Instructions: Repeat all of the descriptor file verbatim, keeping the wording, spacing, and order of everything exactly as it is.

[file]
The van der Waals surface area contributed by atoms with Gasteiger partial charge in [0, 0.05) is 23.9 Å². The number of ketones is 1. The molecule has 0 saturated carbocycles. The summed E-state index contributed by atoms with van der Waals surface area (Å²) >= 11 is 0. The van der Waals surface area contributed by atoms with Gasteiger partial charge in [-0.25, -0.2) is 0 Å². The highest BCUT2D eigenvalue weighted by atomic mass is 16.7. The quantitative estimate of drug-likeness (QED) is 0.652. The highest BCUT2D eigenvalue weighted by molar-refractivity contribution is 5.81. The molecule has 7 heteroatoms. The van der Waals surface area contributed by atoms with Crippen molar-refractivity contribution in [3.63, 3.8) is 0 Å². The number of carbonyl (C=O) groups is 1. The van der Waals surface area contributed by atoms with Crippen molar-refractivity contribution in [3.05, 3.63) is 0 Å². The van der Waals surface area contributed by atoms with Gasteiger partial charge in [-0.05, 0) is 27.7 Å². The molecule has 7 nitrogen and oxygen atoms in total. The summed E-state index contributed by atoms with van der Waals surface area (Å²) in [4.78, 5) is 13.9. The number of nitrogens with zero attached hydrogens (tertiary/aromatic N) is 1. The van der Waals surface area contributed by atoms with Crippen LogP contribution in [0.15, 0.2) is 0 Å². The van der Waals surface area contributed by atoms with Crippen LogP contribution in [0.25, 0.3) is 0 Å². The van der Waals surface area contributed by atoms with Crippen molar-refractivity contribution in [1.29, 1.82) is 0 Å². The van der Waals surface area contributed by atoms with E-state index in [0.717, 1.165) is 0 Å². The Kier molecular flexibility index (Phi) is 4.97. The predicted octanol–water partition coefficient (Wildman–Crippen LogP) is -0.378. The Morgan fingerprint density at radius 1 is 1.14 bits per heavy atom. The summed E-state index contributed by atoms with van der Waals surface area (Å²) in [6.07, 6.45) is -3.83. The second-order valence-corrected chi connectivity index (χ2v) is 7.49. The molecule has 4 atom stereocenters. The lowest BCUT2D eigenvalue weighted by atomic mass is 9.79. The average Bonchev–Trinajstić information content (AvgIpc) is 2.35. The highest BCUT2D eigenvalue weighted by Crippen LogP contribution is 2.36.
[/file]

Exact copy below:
The van der Waals surface area contributed by atoms with Gasteiger partial charge in [0, 0.05) is 23.9 Å². The number of ketones is 1. The molecule has 0 saturated carbocycles. The summed E-state index contributed by atoms with van der Waals surface area (Å²) >= 11 is 0. The van der Waals surface area contributed by atoms with Gasteiger partial charge in [-0.25, -0.2) is 0 Å². The highest BCUT2D eigenvalue weighted by atomic mass is 16.7. The quantitative estimate of drug-likeness (QED) is 0.652. The highest BCUT2D eigenvalue weighted by molar-refractivity contribution is 5.81. The molecule has 7 heteroatoms. The van der Waals surface area contributed by atoms with Crippen molar-refractivity contribution in [3.63, 3.8) is 0 Å². The number of carbonyl (C=O) groups is 1. The van der Waals surface area contributed by atoms with Crippen molar-refractivity contribution in [3.05, 3.63) is 0 Å². The van der Waals surface area contributed by atoms with Gasteiger partial charge in [-0.05, 0) is 27.7 Å². The molecule has 7 nitrogen and oxygen atoms in total. The summed E-state index contributed by atoms with van der Waals surface area (Å²) in [4.78, 5) is 13.9. The number of nitrogens with zero attached hydrogens (tertiary/aromatic N) is 1. The van der Waals surface area contributed by atoms with Crippen LogP contribution in [0.15, 0.2) is 0 Å². The van der Waals surface area contributed by atoms with Crippen LogP contribution in [0.25, 0.3) is 0 Å². The van der Waals surface area contributed by atoms with Crippen molar-refractivity contribution in [1.29, 1.82) is 0 Å². The van der Waals surface area contributed by atoms with E-state index in [0.717, 1.165) is 0 Å². The Kier molecular flexibility index (Phi) is 4.97. The predicted octanol–water partition coefficient (Wildman–Crippen LogP) is -0.378. The Morgan fingerprint density at radius 1 is 1.14 bits per heavy atom. The summed E-state index contributed by atoms with van der Waals surface area (Å²) in [6.07, 6.45) is -3.83. The second-order valence-corrected chi connectivity index (χ2v) is 7.49. The molecule has 4 atom stereocenters. The lowest BCUT2D eigenvalue weighted by atomic mass is 9.79. The average Bonchev–Trinajstić information content (AvgIpc) is 2.35. The highest BCUT2D eigenvalue weighted by Crippen LogP contribution is 2.36.